Lions are introverts, and knowing that could save your life

In India, woodcutters often wear ugly masks with big eyes on the backs of their heads to deter lions.
Lions are introverts, and knowing that could save your life
Lions are introverts, and knowing that could save your life
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By Nury Vittachi

I dreamed that TV wildlife guru David Attenborough was narrating a film about my life: "And for the 49th time, the runt of the group attempts to climb out of the pit but does a dramatic face plant into decomposing warthog poop. Let's see if he gets up this time."

Yet I remain fascinated by animal news stories. A reader just sent me one about a team of Australians who flew to Botswana recently to paint eyes on cows' bottoms. I showed it to an illustrator colleague and she said: "Artists have to take whatever jobs are available, cow bottoms, whatever."

The article said that they were painting pairs of eyes on bovine buttocks to stop lions eating them. The big cats apparently turn away from what they see as ugly "faces", thinking: "She looks like a cow's behind, she's got enough problems without us mauling her."

A similar trick has long been used in India. Woodcutters wear ugly masks with big eyes on the backs of their heads to deter lions. "That poor man's so deformed he's got two faces," the retreating beasts say. "Probably give us indigestion."

The scientific thinking behind this is that lions are known to hate being stared at. Lions are introverts. If you are cornered by a lion in the jungle, quickly offer to take it to a cocktail party where it won't know many people. The lion will back off speedily, mumbling excuses about having to shampoo its mane.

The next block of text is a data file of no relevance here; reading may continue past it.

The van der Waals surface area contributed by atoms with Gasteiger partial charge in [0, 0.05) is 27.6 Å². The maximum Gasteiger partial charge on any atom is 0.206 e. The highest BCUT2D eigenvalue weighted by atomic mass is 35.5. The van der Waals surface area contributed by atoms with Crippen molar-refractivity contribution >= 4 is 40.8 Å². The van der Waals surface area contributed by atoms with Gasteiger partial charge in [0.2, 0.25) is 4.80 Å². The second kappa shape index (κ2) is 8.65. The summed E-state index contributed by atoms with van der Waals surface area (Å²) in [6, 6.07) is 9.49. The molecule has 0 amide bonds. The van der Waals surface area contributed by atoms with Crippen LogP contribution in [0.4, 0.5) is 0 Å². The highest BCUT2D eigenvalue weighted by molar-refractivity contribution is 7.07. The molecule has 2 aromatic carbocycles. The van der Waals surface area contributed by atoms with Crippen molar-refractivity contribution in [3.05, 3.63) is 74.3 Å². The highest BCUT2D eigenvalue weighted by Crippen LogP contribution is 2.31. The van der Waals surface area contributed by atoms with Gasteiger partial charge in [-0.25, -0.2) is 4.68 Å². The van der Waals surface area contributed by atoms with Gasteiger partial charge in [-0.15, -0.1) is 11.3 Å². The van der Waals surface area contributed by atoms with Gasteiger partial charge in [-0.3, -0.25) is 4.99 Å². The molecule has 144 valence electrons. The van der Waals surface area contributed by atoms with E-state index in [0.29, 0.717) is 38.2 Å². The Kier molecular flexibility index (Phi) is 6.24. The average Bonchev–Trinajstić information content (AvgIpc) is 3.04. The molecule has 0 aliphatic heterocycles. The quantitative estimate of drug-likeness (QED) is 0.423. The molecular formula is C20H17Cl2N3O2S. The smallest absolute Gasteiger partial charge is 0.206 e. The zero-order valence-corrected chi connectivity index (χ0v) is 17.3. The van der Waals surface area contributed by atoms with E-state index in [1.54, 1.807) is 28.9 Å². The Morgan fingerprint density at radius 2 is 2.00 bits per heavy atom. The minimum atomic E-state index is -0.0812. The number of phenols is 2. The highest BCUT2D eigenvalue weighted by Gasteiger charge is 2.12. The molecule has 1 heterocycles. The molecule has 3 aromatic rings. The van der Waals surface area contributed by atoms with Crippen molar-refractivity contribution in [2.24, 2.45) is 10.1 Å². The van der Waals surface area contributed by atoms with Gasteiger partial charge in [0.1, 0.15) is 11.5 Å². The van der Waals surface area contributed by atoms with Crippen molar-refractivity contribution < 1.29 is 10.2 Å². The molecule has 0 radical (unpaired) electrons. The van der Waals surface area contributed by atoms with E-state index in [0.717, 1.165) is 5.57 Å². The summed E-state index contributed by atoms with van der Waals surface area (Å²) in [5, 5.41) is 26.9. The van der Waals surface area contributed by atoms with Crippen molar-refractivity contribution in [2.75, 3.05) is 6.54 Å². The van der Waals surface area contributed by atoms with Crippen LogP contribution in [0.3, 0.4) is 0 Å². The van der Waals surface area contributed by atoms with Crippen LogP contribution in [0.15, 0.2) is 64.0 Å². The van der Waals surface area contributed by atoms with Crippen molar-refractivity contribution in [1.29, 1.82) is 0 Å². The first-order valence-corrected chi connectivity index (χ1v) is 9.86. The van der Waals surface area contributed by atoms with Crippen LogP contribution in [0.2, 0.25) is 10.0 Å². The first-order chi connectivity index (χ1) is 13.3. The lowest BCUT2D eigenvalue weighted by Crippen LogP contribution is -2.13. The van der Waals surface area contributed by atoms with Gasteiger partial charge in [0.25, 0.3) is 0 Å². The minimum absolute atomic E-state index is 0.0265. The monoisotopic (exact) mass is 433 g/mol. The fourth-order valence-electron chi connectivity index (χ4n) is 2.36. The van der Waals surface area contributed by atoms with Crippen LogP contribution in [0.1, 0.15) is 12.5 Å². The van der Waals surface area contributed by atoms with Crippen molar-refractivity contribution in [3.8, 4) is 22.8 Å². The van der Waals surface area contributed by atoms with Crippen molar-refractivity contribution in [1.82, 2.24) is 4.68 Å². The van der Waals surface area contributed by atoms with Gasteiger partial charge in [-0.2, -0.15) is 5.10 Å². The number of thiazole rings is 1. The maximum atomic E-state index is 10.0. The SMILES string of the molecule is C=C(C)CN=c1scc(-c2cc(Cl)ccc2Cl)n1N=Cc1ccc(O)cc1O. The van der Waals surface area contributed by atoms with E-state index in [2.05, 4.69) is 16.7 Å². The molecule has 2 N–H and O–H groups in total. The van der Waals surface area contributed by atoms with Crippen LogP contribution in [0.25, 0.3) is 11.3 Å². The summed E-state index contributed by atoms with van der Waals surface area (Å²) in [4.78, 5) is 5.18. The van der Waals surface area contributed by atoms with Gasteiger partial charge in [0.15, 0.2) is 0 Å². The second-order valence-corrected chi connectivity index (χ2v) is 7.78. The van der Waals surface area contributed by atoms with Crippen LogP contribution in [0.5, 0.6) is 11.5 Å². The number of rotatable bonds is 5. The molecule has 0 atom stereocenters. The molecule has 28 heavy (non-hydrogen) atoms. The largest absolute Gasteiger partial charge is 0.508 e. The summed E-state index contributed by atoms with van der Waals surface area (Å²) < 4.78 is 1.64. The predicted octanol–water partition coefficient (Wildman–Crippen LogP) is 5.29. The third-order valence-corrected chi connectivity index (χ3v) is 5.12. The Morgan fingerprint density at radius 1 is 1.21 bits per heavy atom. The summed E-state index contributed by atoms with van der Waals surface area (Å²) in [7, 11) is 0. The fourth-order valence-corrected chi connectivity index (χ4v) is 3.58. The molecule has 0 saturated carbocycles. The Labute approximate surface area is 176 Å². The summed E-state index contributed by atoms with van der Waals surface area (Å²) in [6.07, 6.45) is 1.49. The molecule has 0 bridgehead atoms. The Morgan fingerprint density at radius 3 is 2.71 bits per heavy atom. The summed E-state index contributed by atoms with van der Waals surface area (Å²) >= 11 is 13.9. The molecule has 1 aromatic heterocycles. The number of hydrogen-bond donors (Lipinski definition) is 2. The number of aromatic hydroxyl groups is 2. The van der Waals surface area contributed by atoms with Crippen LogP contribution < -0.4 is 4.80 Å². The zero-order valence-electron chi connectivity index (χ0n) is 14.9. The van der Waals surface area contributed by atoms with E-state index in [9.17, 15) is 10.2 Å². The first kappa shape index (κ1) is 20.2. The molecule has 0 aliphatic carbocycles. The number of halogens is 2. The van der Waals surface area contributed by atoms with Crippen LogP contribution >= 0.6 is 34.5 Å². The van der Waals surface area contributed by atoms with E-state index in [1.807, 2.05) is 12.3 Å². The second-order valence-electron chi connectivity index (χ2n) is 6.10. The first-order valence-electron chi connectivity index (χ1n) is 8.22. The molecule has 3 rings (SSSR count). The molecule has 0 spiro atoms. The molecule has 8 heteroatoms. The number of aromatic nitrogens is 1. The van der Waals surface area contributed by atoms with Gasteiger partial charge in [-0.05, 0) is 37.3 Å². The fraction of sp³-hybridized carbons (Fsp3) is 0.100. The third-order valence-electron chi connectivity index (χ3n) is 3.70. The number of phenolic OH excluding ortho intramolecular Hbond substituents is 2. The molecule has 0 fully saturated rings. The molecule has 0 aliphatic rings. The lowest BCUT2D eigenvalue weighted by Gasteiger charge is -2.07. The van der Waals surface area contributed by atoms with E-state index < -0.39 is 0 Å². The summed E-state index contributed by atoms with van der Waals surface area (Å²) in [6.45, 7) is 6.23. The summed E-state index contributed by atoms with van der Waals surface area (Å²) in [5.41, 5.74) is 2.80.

When I mentioned this to a naturalist friend, she told me about the Foureye Butterflyfish, which has two huge fake eyes at one end, and a real face at the other end. Approaching deep-sea predators stop and think: "OMG, that fish is eating with its anus" and are so fascinated/disgusting they forget to attack.

Incidentally, National Geographic writers found a giant sea cucumber which eats with its anus. Where I live, some human fans of colonic irrigation treatments have wheatgrass nutrient drinks inserted from below, wasting the time of the people who toiled to make them taste good.

But returning to fake eyes, many butterflies have evolved quite realistic eyes on their wings, which seem to work, judging by the complete lack of lion-versus-butterfly fighting videos on YouTube.

These tales of smart animals coincided with the arrival on my desk of a travel report containing proof of the astonishing scale of human stupidity. In the US alone, humans left US$765,000 in small change in trays at airport security gates last year, it said.

A colleague has just pointed out that this could be 765,000 travellers each leaving a few coins, or Donald Trump alone forgetting to pick up his pocket change. Whatever. It's still stupidity.

But of course not everyone appreciates the good qualities of animals. I remember going to a zoo in China some years back where the little name plate outside each cage had words like "Evil" and "Edible" on them. This seemed a bit insensitive, especially since humans are very evil and technically edible, too. Especially if unmasked and approached by lions.

Column done, time for a break. And if the office canteen is serving wheatgrass drinks, I think I'll just drink it the old way; so move along, nothing to see here.

(Nury Vittachi is an Asia-based frequent traveller. Send ideas and comments via his Facebook page)

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